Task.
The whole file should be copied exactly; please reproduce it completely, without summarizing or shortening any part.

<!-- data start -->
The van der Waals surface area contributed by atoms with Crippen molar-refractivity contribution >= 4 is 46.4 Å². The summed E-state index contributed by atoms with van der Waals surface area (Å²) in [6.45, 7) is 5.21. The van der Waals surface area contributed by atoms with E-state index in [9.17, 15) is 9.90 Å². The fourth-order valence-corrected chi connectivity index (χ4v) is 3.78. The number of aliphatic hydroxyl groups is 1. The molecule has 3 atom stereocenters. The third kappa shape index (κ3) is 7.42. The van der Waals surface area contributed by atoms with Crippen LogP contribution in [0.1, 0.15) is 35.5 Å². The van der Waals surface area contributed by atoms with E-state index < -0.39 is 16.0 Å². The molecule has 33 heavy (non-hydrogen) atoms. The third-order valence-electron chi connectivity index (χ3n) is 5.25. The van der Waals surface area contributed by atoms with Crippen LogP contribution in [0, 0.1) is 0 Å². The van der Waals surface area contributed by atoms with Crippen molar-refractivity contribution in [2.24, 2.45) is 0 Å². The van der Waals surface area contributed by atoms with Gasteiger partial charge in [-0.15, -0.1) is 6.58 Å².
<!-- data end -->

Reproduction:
The van der Waals surface area contributed by atoms with Crippen molar-refractivity contribution >= 4 is 46.4 Å². The summed E-state index contributed by atoms with van der Waals surface area (Å²) in [6.45, 7) is 5.21. The van der Waals surface area contributed by atoms with E-state index in [9.17, 15) is 9.90 Å². The fourth-order valence-corrected chi connectivity index (χ4v) is 3.78. The number of aliphatic hydroxyl groups is 1. The molecule has 3 atom stereocenters. The third kappa shape index (κ3) is 7.42. The van der Waals surface area contributed by atoms with Crippen LogP contribution in [0.1, 0.15) is 35.5 Å². The van der Waals surface area contributed by atoms with E-state index < -0.39 is 16.0 Å². The molecule has 33 heavy (non-hydrogen) atoms. The third-order valence-electron chi connectivity index (χ3n) is 5.25. The van der Waals surface area contributed by atoms with Crippen LogP contribution in [0, 0.1) is 0 Å². The van der Waals surface area contributed by atoms with Crippen molar-refractivity contribution in [2.24, 2.45) is 0 Å². The van der Waals surface area contributed by atoms with Gasteiger partial charge in [-0.15, -0.1) is 6.58 Å².